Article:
Care Quality Inspection acknowledges improvements to East Midlands Ambulance Service
The Care Quality Commission (CQC) has today (Tuesday, June 13) published a report on East Midlands Ambulance Service (EMAS) acknowledging the improvements made since the service was rated indequate last May.
The CQC inspection, which was carried out between February 21 and 23, 2017, looked at:
•The safety and effectiveness of Emergency and Urgent Care Services – rated ‘requires improvement’. This is progress on the ‘inadequate’ rating in May 2016.
•The safety and effectiveness of the Emergency Operations Centre – rated ‘requires improvement’.
•Safety, effectiveness and well led at provider level – rated ‘requires improvement’.
Chief executive of the service Richard Henderson said: “During its inspection the Care Quality Commission found that patients were overwhelmingly positive about our caring and compassionate staff across all levels and specialities of our service.
“Despite sustained challenges, the CQC recognised that we have made significant improvements since the November 2015 CQC inspection and I am pleased that the CQC has identified no new areas of concern, whilst identifying several areas of outstanding practice at EMAS.
“EMAS was not commissioned to meet the national performance targets during 2016/17, and therefore was not resourced to do so, however during the year we got to more people faster than ever before - 1,264 more Red 1 (the most life threatening) patients received a response within eight minutes compared to the previous year, and a further 9,950 more Red 2 patients within eight minutes.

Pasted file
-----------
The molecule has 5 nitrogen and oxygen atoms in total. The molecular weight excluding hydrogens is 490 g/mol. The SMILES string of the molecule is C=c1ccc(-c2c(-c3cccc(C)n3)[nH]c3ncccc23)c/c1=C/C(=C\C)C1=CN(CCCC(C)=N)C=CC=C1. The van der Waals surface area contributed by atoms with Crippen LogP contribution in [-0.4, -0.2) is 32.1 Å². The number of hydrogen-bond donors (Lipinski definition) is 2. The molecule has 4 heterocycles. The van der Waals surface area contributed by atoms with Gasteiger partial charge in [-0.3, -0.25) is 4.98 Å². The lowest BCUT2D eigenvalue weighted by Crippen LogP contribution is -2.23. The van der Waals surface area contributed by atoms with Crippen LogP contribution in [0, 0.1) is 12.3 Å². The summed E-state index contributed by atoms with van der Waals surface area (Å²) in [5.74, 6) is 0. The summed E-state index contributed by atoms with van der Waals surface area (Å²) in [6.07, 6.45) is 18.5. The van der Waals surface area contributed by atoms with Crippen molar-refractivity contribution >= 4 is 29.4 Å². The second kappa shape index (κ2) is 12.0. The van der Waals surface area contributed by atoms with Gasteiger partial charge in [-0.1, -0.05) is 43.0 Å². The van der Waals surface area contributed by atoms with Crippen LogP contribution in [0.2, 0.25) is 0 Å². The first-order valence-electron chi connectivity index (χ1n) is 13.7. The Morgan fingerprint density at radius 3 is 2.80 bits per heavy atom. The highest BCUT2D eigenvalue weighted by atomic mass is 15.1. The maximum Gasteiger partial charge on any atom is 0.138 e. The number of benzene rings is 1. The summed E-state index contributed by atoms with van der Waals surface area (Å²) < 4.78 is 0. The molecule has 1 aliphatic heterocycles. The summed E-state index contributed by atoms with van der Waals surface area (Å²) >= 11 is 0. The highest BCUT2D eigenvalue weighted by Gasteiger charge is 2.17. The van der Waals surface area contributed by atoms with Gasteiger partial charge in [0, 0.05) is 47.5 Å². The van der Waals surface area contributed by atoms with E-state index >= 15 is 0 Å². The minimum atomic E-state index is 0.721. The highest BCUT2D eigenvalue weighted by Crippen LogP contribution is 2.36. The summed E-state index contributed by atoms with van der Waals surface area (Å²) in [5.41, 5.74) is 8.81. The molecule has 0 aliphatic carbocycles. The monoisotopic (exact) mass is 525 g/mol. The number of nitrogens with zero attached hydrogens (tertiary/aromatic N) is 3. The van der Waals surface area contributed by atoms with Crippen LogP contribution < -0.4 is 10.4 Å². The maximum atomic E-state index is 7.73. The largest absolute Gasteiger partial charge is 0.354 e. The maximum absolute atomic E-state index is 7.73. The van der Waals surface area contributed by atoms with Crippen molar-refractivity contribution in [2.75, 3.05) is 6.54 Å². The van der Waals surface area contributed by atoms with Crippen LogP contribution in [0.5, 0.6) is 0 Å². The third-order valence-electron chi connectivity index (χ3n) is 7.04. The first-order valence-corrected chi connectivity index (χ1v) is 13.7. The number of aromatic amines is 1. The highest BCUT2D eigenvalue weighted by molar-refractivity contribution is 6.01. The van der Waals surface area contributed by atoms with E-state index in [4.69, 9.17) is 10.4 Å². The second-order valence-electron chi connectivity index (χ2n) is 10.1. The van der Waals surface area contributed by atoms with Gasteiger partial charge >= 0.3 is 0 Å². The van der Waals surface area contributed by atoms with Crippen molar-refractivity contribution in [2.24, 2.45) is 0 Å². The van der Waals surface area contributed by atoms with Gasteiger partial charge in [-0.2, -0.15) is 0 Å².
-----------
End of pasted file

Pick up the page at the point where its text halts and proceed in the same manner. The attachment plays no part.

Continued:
“I am sorry that some patients experienced unacceptable waits. During the year we have invested in new ambulance vehicles and our electronic patient record system, recruited more staff to our frontline, and improved the clinical outcomes for many of our patients.”
Outstanding areas of practice identified by the CQC at their February 2017 inspection include:
•Caring, professional staff delivering compassionate, patient focused care despite challenges due to continued demand.
•Joint working arrangements with other NHS and blue-light organisations improving accessibility of patient services, particularly those located in remote areas and for patients who require mental health care.
•A Sepsis pilot in North and North East Lincolnshire is providing prompt lifesaving treatment.
•A highly effective recruitment campaign which has received a national award for equality and diversity in recruitment.
Areas for improvement include:
•Meet national and locally contracted response time targets for Red 1 and Red 2 categorised calls, and improve call taking response times.
•Continue to work with other providers and commissioners to reduce handover delays and improve timeliness of resource allocation in Emergency Operations Centre.
•Continued provision of sufficient clinical mentors for newly qualified staff.
•Ensure staff receive, read and understand information when there are updates to trust policies, procedures or clinical practice.
•Improve staff awareness of the legal duty of candour.
•All staff access and attend mandatory training with particular focus on compliance rates for equality and diversity and risk management training.
•Ensure all staff know how to report incidents and learning is shared and accessible.
EMAS cairman Pauline Tagg added: “We know what needs to be done at EMAS and we continue to progress our improvement plans. Strains on the health and social care system directly impact on our ability to address all the concerns highlighted by the CQC; whilst not within our control to fix them, we continue to play our part. The CQC Quality Summit on June 20 gives us an opportunity together with regulators, commissioners and hospitals to identify further actions to improve care for our patients and staff. This includes what can be done in response to an independent strategic demand, capacity and price review that looked at the level of demand we have experienced, and the staff, vehicles and finance needed to be able to respond.”